“If you are making wildly disparaging comments about the vaccine, and have no public health expertise, you may be responsible for someone’s death,” he said. “Shut up.”

The effectiveness of the vaccine has led Mercy to order all employees to be vaccinated by Sept. 30, or face possible termination.

Brent Hubbard, Mercy Springfield president, said about 75 percent of its 40,000-strong workforce has been vaccinated.

Kaitlyn McConnell, CoxHealth system director of public relations, said about 63 percent percent of Cox’s employees have been vaccinated, and about 92 percent of its physicians.

For the thousands of you still skeptical about getting a vaccine, I urge you to consider it. U.S. Sen. Roy Blunt this week implored residents to get vaccinated.

“I think the vaccine is safe,” Blunt said. “I got it the first day I was eligible to get it. Everybody in my family, I believe, got it the first day they were available to get it. It looks like, as new information is coming around, this vaccine is likely to last more than one year, and may last a lot more than one year. COVID and its variants are going to be around a while. Protect yourself, protect the people around you. If you haven’t had a doctor tell you you should not get the vaccine, my advice would be, get the vaccine.”

If none of the above reasons implore you to get vaccinated, do the most basic of research — ask your doctor. With a history of blood clots, that’s what I did. Being in the middle of a pregnancy, that’s what my wife did.

We trust our local health officials and doctors to guide us in the right direction. If we want COVID to become part of history and not the continually running, divisive topic it has become, we all have to do our part.

Kyle Troutman has served as the editor of The Monett Times since 2014. In 2017, he was named William E. James/Missouri Outstanding Young Journalist for daily newspapers. He may be reached at 417-235-3135 or editor@monett-times.com.

View 5 comments
Note: The nature of the Internet makes it impractical for our staff to review every comment. Please note that those who post comments on this website may do so using a screen name, which may or may not reflect a website user's actual name. Readers should be careful not to assign comments to real people who may have names similar to screen names. Refrain from obscenity in your comments, and to keep discussions civil, don't say anything in a way your grandmother would be ashamed to read.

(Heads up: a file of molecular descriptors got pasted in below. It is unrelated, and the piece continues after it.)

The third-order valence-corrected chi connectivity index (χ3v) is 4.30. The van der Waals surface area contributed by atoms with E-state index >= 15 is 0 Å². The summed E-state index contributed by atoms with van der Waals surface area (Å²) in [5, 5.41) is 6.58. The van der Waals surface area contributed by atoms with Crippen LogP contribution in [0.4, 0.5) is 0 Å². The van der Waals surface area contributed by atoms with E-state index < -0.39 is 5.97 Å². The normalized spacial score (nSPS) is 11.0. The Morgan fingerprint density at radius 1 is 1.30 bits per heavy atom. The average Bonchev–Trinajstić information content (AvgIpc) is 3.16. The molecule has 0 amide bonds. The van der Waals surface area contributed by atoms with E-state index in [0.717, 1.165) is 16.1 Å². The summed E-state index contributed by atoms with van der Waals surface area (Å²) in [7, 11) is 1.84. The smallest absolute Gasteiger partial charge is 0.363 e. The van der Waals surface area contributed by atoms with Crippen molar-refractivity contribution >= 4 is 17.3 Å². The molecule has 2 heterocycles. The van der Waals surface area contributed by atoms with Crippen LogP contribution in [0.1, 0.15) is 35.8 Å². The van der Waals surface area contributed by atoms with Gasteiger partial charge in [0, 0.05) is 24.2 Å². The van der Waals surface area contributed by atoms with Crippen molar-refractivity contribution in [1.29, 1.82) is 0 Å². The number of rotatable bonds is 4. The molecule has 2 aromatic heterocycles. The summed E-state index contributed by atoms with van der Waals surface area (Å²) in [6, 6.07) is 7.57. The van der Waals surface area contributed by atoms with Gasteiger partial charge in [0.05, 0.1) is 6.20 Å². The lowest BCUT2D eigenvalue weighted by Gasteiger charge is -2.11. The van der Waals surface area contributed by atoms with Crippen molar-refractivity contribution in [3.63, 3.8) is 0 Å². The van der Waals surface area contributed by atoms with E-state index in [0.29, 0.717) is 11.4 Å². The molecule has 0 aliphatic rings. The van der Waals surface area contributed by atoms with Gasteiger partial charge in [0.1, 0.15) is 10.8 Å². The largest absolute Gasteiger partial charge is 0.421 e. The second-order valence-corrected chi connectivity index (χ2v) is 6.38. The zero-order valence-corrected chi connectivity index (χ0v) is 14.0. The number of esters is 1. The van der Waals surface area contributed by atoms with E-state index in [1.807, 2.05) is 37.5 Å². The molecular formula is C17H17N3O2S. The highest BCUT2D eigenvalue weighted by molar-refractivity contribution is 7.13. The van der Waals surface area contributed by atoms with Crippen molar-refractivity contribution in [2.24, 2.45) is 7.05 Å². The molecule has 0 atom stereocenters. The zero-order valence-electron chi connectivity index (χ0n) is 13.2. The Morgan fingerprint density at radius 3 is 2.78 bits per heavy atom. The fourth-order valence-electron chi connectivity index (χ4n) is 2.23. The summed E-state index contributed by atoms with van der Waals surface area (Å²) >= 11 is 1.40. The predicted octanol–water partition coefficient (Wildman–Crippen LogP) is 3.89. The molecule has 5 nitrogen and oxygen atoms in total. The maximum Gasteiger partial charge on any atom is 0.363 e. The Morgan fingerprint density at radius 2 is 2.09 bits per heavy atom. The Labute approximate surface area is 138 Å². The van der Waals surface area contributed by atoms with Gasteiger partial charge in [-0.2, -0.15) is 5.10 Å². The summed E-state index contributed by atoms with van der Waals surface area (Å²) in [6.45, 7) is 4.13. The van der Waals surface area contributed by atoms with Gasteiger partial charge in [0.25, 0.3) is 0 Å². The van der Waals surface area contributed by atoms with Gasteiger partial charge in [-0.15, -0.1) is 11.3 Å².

• Agree with lots of this....but the figures on infection rates, etc. are most assuredly very wrong. Likely that far more than 1 in 10 in Barry county, for example, have caught the virus--when you look at antibody rates.

    -- Posted by common-tater on Sat, Jul 10, 2021, at 2:16 PM
  • I agree. In theory, yes, it is likely much higher than 1 in 10. Unfortunately, I can only figure statistics based on the confirmed positives.

    -- Posted by ktroutman on Sun, Jul 11, 2021, at 12:07 PM
  • Oh, I know....wasn't intending to be critical...sorry :)

    -- Posted by common-tater on Sun, Jul 11, 2021, at 3:24 PM
  • It's all good. I didn't take it that way! :)

    -- Posted by ktroutman on Mon, Jul 12, 2021, at 9:15 AM
  • I appreciate the tone of this article.

    I have trouble understanding why otherwise intelligent people can’t accept that with a real pandemic, something that hasn’t occurred on over 100 years medical science didn’t know very much at the beginning . But now with real deaths of people we know, and for which we now have a vaccine, built on our previous vaccine experience, why wouldn’t you get vaccinated. This vaccine was developed using the technology we developed over the last several decades . Hundreds of Millions of people have, received the vaccine with impressively low side effects and impressive efficacy .

    If you were holding off to see if it was worthwhile, effective , or safe, that’s fine. Please don’t let foolish pride keep you from getting vaccinated now.

    -- Posted by fwheeler on Mon, Jul 12, 2021, at 5:36 PM
Respond to this story

Posting a comment requires free registration: